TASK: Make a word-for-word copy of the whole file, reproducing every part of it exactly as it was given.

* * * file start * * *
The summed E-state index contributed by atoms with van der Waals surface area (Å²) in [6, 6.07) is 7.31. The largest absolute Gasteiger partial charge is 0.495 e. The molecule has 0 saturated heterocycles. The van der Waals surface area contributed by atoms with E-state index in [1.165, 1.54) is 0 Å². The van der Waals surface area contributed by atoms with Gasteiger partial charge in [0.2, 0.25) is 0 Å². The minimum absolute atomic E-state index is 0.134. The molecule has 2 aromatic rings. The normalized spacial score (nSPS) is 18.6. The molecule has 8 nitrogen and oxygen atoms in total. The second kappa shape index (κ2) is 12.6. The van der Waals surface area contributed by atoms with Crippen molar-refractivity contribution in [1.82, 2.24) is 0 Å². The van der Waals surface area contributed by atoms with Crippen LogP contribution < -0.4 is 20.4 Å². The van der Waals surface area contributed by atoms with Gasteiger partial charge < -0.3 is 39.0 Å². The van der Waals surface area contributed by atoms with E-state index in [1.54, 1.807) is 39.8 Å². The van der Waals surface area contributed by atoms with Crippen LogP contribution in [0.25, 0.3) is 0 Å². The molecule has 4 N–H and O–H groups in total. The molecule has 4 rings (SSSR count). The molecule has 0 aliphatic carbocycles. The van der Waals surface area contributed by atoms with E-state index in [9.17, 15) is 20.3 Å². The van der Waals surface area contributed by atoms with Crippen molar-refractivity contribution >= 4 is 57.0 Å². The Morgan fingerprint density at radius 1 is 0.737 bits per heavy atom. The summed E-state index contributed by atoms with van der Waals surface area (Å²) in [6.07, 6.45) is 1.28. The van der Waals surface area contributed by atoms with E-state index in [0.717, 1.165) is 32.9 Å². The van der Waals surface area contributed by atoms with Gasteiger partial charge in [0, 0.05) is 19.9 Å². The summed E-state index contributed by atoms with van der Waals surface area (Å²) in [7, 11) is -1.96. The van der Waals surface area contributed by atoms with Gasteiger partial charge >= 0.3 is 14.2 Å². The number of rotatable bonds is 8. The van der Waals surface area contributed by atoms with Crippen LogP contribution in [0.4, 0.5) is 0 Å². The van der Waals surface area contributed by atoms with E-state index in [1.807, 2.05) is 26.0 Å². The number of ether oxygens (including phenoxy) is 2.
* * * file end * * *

The summed E-state index contributed by atoms with van der Waals surface area (Å²) in [6, 6.07) is 7.31. The largest absolute Gasteiger partial charge is 0.495 e. The molecule has 0 saturated heterocycles. The van der Waals surface area contributed by atoms with E-state index in [1.165, 1.54) is 0 Å². The van der Waals surface area contributed by atoms with Gasteiger partial charge in [0.2, 0.25) is 0 Å². The minimum absolute atomic E-state index is 0.134. The molecule has 2 aromatic rings. The normalized spacial score (nSPS) is 18.6. The molecule has 8 nitrogen and oxygen atoms in total. The second kappa shape index (κ2) is 12.6. The van der Waals surface area contributed by atoms with Crippen molar-refractivity contribution in [1.82, 2.24) is 0 Å². The van der Waals surface area contributed by atoms with Crippen LogP contribution < -0.4 is 20.4 Å². The van der Waals surface area contributed by atoms with Gasteiger partial charge < -0.3 is 39.0 Å². The van der Waals surface area contributed by atoms with E-state index in [1.54, 1.807) is 39.8 Å². The van der Waals surface area contributed by atoms with Crippen LogP contribution in [0.25, 0.3) is 0 Å². The molecule has 4 N–H and O–H groups in total. The molecule has 4 rings (SSSR count). The molecule has 0 aliphatic carbocycles. The van der Waals surface area contributed by atoms with E-state index in [9.17, 15) is 20.3 Å². The van der Waals surface area contributed by atoms with Crippen molar-refractivity contribution >= 4 is 57.0 Å². The Morgan fingerprint density at radius 1 is 0.737 bits per heavy atom. The summed E-state index contributed by atoms with van der Waals surface area (Å²) in [6.07, 6.45) is 1.28. The van der Waals surface area contributed by atoms with E-state index in [0.717, 1.165) is 32.9 Å². The van der Waals surface area contributed by atoms with Gasteiger partial charge in [0, 0.05) is 19.9 Å². The summed E-state index contributed by atoms with van der Waals surface area (Å²) in [7, 11) is -1.96. The van der Waals surface area contributed by atoms with Gasteiger partial charge >= 0.3 is 14.2 Å². The number of rotatable bonds is 8. The van der Waals surface area contributed by atoms with Crippen LogP contribution in [0.4, 0.5) is 0 Å². The van der Waals surface area contributed by atoms with E-state index in [1.807, 2.05) is 26.0 Å². The number of ether oxygens (including phenoxy) is 2.